Etherwave Pro??

Posted: 6/24/2010 8:43:08 PM
FredM

From: Eastleigh, Hampshire, U.K. ................................... Fred Mundell. ................................... Electronics Engineer. (Primarily Analogue) .. CV Synths 1974-1980 .. Theremin developer 2007 to present .. soon to be Developing / Trading as WaveCrafter.com . ...................................

Joined: 12/7/2007

"sample chips which hold the digitized tones"

sorry, but I have not seen any chips like this (sample playback) on the EW-Pro I looked at.. And I cannot see any components capable of storing wavetables or samples on the photos.. Also, the block diagram for the Pro (issued by Moog) has no mention of a sample playback section. (but then again - the block diagram hides the truth in a way which, in my opinion, verges on fraudulent)

I dont mind Moog witholding information - but I do hope that no one is deliberately feeding false information about how the Pro works..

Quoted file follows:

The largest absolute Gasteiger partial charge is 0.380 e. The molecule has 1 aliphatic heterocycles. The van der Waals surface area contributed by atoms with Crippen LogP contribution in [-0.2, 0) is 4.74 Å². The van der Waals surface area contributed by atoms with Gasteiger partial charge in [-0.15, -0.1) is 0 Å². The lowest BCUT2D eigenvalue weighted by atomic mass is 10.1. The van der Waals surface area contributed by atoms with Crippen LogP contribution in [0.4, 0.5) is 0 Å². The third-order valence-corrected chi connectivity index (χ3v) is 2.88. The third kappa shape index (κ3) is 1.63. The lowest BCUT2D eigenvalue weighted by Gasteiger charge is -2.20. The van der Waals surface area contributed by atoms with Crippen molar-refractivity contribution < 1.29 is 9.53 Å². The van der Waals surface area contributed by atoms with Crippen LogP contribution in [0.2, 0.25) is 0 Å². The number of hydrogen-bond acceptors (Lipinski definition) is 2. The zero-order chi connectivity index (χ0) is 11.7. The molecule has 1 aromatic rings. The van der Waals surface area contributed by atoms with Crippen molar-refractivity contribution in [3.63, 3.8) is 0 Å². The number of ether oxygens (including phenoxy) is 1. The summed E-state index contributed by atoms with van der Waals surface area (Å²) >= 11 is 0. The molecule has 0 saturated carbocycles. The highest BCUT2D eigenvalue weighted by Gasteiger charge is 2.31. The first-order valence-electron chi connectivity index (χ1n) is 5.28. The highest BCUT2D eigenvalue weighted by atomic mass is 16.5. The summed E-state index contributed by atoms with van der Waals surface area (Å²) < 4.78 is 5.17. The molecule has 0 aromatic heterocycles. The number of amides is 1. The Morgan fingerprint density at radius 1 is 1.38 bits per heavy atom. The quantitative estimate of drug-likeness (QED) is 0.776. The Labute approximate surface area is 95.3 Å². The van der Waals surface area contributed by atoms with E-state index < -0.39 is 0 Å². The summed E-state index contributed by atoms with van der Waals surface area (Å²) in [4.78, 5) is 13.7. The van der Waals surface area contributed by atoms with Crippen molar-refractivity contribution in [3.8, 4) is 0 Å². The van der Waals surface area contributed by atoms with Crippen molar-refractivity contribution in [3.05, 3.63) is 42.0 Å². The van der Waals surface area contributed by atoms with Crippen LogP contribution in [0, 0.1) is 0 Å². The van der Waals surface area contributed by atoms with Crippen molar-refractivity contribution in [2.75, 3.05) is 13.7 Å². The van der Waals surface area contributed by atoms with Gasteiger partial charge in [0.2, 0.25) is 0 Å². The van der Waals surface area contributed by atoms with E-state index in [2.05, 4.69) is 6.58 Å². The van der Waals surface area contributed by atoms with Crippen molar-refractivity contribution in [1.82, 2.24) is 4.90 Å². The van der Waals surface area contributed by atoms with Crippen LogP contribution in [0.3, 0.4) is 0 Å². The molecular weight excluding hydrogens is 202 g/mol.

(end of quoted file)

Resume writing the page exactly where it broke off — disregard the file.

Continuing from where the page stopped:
This is one of the main reasons why I believe in freedom of information - Without official schematics, any explanation can be conjured.. And it is quite difficult to determine what is true and what is false.

In order to implement sample playback from Theremin circuitry, one has several options - but they all come down to requiring either frequency multiplication of the difference signal, and using this multiplied frequency to address the indexing through the sample memory.. Or they require digitization of the difference frequency and a microprocessor taking this data and using it to adress the wavetable.

I do not believe that any of the above circuitry is present on the Epro.
Posted: 6/24/2010 8:55:16 PM
Chobbs

From: Brooklyn,NY

Joined: 12/1/2009

nothing to add about the epro, but in regards to steam bending... its actually quite simple.